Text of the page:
Invasive mosquito derails malaria program in Africa 


HQ Team

November 3, 2022: An invasive mosquito species is hindering the fight against malaria in Africa. A malaria outbreak in Ethiopia earlier this year has scientists worried that malaria will again become pervasive in the continent. 95% of the world’s malaria infections occur in Africa.

From 2019 to 2020, malaria infections in Africa rose 7%, to about 228 million. The invasive mosquito species, Anopheles stephensi, is found in India and the Persian Gulf.  In 2012, it was discovered in Djibouti and then spread to it Sudan, Somalia, Yemen and Nigeria. 

At the annual meeting of the American Society of Tropical Medicine and Hygiene held on November 1, data was presented that strongly indicated the mosquito species was responsible for the malaria outbreak in Dire Dawa, Ethiopia.

“This is very important work,” says Seth Irish, a medical entomologist at the World Health Organization (WHO) in Geneva, Switzerland. The data are especially convincing, says Jaishree Raman, a molecular biologist at the National Institute for Communicable Diseases in Johannesburg, South Africa, because before A. stephensi arrived, malaria infections had not been common in Dire Dawa. But cases have skyrocketed, from 205 in 2019 to more than 2,400 so far in 2022, reports Nature.

Fitsum Tadesse, a molecular biologist at the Armauer Hansen Research Institute in Addis Ababa, Ethiopia, and his colleagues identified 98 residents who had tested positive for the disease. They then tested 213 people who were either family member or had shared accommodation with those residents. They then formed a control group of 213 people who shared space with a  person who had tested negative. Those in the first group were about four times more likely to also have the disease.

Urban breeders

The results suggest that the disease had spread through mosquito bites. To pinpoint the exact species, the researchers collected adult mosquitos from around the homes of those included in the study. About 97% of the adult mosquitos collected were A. stephensi.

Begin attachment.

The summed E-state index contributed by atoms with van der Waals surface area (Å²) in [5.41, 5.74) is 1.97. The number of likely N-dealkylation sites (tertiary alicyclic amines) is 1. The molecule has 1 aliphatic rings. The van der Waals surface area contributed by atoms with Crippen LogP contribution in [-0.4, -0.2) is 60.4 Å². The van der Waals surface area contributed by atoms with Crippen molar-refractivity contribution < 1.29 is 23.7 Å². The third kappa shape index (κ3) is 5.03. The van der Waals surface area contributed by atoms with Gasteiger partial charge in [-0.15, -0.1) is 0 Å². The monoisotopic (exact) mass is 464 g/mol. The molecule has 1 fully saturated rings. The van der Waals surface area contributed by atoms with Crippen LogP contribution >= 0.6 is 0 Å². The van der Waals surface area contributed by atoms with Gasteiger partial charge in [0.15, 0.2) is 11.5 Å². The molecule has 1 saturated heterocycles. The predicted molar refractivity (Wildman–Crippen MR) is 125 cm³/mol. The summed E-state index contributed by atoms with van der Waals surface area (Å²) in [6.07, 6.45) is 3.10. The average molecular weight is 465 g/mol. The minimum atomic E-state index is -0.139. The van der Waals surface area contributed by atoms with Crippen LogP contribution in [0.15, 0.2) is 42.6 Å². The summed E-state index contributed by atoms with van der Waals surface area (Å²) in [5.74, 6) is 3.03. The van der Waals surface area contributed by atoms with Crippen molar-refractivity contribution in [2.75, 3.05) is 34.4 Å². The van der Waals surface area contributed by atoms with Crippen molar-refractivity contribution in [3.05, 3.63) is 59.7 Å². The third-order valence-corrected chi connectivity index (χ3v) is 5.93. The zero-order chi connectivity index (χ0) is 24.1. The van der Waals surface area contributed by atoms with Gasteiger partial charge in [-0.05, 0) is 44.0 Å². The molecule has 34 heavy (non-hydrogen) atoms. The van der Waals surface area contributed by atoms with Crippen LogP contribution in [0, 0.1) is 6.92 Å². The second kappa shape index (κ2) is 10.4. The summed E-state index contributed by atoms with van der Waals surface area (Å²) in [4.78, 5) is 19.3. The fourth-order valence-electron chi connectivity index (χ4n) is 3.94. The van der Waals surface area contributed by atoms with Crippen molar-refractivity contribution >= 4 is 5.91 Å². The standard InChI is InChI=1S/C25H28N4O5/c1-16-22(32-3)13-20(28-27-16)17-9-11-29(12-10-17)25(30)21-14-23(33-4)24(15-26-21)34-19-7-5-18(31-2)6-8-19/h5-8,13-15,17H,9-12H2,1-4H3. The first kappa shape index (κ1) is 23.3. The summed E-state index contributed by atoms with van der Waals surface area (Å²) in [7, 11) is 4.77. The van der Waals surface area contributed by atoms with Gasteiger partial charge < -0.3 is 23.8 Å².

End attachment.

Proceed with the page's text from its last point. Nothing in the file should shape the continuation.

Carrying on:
A. stephensi has the ability to breed in clean water containers such as barrels or wells, and urban settings are ripe for such infections. By contrast, other malaria-carrying mosquitos often breed in stagnant puddles and lakes in rural settings. Many African cities are rapidly urbanizing, offering ample opportunities for A. stephensi to breed. Its larvae are especially resilient, Tadesse says.  The mosquito can breed in dry seasons, unlike other carriers that die off in dry weather.

 A. stephensi are resistant to traditional mosquito control measures such as sprays and nets as they proliferate outdoors too. It’s “questionable how feasible malaria elimination is with existing tools”, says Jan Kolaczinski, who leads the vector control and insecticide resistance unit at the WHO’s Global Malaria Programme. A. stephensi is also resistant to common insecticides.

No Silver Bullet 

In India, where the species is prevalent, strict controlling measures have been undertaken, such as stringent policies on water storage, regular spraying and dealing with stagnant water collection in urban settings.

The WHO issued an alert about A. stephensi in 2019, and this September, the agency launched an initiative to stop its spread.

 About 126 million people living in African cities are at risk of malaria if A. stephensi continues to spread across the continent. The WHO is coordinating a pilot programme to distribute a malaria vaccine approved in 2021 for broad use in children.

“There is no silver bullet” for this fast-spreading malaria vector, Tadesse says. “We need a different approach.”

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